Record and trace: 'Voces: Latin American Photography' at Michael Hoppen gallery

Exhibition 'Voces: Latin AmericanPhotography 1980-2015' on display in a white walled gallery
In ’Voces: Latin American Photography 1980–2015’, Chilean curator Chantal Fabres has assembled work by seven artists from Argentina, Chile, Mexico and Brazil
(Image credit: press)

'Voces: Latin American Photography 1980–2015', a new photographic survey at London’s Michael Hoppen gallery (opens in new tab), is clearly ambitious in scope. Works here, assembled by Chilean curator Chantal Fabres, are by seven artists from Argentina, Chile, Mexico and Brazil. It is a vast area to cover in time and space.

There is a particular political charge to the exhibition, of course, and a particular way of looking at what’s on show. What is photography for? And how has it been used in an area where both truth and collective memory have been repressed and erased by dictators and juntas – whose comic epaulettes belie sophisticated terror – and where troublesome citizenry were ‘disappeared’? But, as Fabres says, that is anything but the whole story and conversations about Latin American art are too readily framed by this political history. The work here is varied and reflects varied histories; it is from Latin American rather than of Latin America. And yet, you are made constantly aware that photography, as record and trace, does mean something different in Latin America.

The Argentinean photographer Marcelo Brodsky is perhaps the most explicitly political of the artists here, intent in some ways on summoning up the disappeared, including his own brother. The work of Chilean artist Nicolás Franco is marked by analogue post-production techniques, wrapping pre-existing images and film stills, from Buñuel surrealism to low budget erotica, in plastic film and then reshooting them. The Brazilian Anna Bella Geiger explores ideas around culture, geography, cartography and identity in various media. Mexican artist Jonathan Hernández de-captions and re-contextualises newspaper and advertising imagery. Chilean artist Andrés Durán digitally subverts pompous monuments in his native Santiago. Leonora Vicuña creates elegies to neighborhood bars and restaurants, and their irregular regulars.

Perhaps the show’s standout though is Rosãngela Rennó. For years, Rennó has collected piles of negatives and played technical tricks on them. She cares little for the history of these found or rescued images, only that they survive as traces of something. At ‘Voces’ she presents found images printed on gauze and then lit and layered to mesmerising effect.

Photos from exhibition ’Voces: Latin American Photography 1980–2015’ on display in a white room

The breadth of the continent means the issues explored are just as vast: not just what photography is for, but what it means in a region where truth and collective memory have been repressed by dictatorial governments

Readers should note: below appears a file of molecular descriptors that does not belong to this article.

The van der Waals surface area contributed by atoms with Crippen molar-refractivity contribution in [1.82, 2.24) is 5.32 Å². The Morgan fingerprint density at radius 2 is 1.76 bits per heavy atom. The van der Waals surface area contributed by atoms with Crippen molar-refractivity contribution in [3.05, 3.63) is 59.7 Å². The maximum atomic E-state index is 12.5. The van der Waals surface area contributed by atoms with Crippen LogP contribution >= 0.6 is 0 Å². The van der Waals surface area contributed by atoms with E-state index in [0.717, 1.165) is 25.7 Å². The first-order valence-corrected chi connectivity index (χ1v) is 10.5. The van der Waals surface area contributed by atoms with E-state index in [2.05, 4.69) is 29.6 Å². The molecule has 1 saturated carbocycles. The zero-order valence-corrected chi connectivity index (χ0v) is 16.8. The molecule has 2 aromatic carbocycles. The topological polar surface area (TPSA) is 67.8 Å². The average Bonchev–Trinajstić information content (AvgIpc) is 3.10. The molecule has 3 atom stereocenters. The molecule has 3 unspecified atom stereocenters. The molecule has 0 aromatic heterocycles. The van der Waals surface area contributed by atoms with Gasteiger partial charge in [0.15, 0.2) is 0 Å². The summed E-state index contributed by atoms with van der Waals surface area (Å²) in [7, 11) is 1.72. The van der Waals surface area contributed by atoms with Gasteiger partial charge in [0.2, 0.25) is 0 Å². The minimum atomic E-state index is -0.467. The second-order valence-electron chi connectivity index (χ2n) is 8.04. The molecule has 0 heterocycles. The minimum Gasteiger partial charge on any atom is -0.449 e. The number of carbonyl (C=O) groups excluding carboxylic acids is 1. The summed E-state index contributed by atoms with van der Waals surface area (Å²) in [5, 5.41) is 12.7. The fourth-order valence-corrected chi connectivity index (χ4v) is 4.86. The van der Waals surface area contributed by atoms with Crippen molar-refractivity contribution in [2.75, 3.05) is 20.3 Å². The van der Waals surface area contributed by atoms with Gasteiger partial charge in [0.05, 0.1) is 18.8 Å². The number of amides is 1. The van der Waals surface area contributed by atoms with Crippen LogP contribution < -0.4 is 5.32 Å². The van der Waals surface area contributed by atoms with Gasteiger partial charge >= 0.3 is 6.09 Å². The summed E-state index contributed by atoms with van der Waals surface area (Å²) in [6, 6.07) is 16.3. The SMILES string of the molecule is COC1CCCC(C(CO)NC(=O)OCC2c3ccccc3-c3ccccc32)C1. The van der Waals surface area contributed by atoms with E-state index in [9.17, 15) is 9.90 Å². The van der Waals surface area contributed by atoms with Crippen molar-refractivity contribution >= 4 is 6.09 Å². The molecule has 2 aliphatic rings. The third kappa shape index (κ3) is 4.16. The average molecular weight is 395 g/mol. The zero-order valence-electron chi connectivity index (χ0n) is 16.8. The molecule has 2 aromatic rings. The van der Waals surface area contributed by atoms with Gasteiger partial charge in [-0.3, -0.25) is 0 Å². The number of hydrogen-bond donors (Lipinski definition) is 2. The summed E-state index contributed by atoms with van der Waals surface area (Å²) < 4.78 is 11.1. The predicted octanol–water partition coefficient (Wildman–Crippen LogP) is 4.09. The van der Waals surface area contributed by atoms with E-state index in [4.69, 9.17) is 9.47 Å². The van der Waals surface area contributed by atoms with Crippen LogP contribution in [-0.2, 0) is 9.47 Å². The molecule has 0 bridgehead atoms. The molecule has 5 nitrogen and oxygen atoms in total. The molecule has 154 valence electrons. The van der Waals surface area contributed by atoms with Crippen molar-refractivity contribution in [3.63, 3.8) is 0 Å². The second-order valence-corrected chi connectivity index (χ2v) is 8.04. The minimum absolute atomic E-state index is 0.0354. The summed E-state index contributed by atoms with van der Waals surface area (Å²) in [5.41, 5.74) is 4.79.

(Image credit: press)

Photos from exhibition ’Voces: Latin American Photography 1980–2015’ on display in a gallery

But, Fabres insists, the work here is varied and reflects varied histories; it is from Latin American rather than of Latin America

(Image credit: press)

Pareja en Cinzano Bar, Valparaiso, Chile, by Leonora Vicuña, 2001–2008.

Leonora Vicuña creates elegies to neighborhood bars and restaurants. Pictured: Pareja en Cinzano Bar, Valparaiso, Chile, by Leonora Vicuña, 2001–2008.

(Image credit: Leonora Vicuña)

Rrolos, by Anna Bella Geiger, 2011

 The Brazillian artist Anna Bella Geiger explores themes of culture, identity, geography and cartography in her work. Pictured: Rrolos, by Anna Bella Geiger, 2011.

(Image credit: Galeria Aural)

Ecuestre, by Andrés Durán, 2014 (P#1)

Ecuestre, by Andrés Durán, 2014 (P#1).

(Image credit: Andrés Durán and Metales Pesados)

Vulnerabilia (interiores), by Jonathan Hernandez, 2013

Mexican artist Jonathan Hernández de-captions and re-contextualises newspaper and advertising imagery. Pictured: Vulnerabilia (interiores), by Jonathan Hernandez, 2013.

(Image credit: Jonathan Hernandez and Kurimanzutto, Mexico City)

Lonesome Encounter with Melancholic Corpses (II), by Nicolás Franco, 2011

Chilean artist Nicolás Franco wraps pre-existing images and film stills in plastic and then reshoots them. Pictured: Lonesome Encounter with Melancholic Corpses (II), by Nicolás Franco, 2011.

(Image credit: Nicolás Franco and the Michael Hoppen Gallery)

Insólidos Series – Untitled (costura), by Rosãngela Rennó, 2014.

Rosãngela Rennó ignores the history of her subjects: instead using them as objects of survival, and playing technical tricks on the negatives before presenting them on gauze, lit and layered. Pictured: Insólidos Series – Untitled (costura), by Rosãngela Rennó, 2014.

(Image credit: Edouard Fraipont, Rosãngela Rennó and Cristina Guerra Contemporary Art, Lisbon)

SOS, Madrid, by Marcelo Brodsky, 1992/2015

The Argentinean photographer Marcelo Brodsky is perhaps the most explicitly political of the artists here. Pictured: SOS, Madrid, by Marcelo Brodsky, 1992/2015.

(Image credit: Marcelo Brodsky and Rolf Art, Buenos Aires)

INFORMATION

’Voces: Latin American Photography 1980–2015’ is on view until 9 January 2016

ADDRESS

Michael Hoppen Gallery
3 Jubilee Place
London, SW3 3TD

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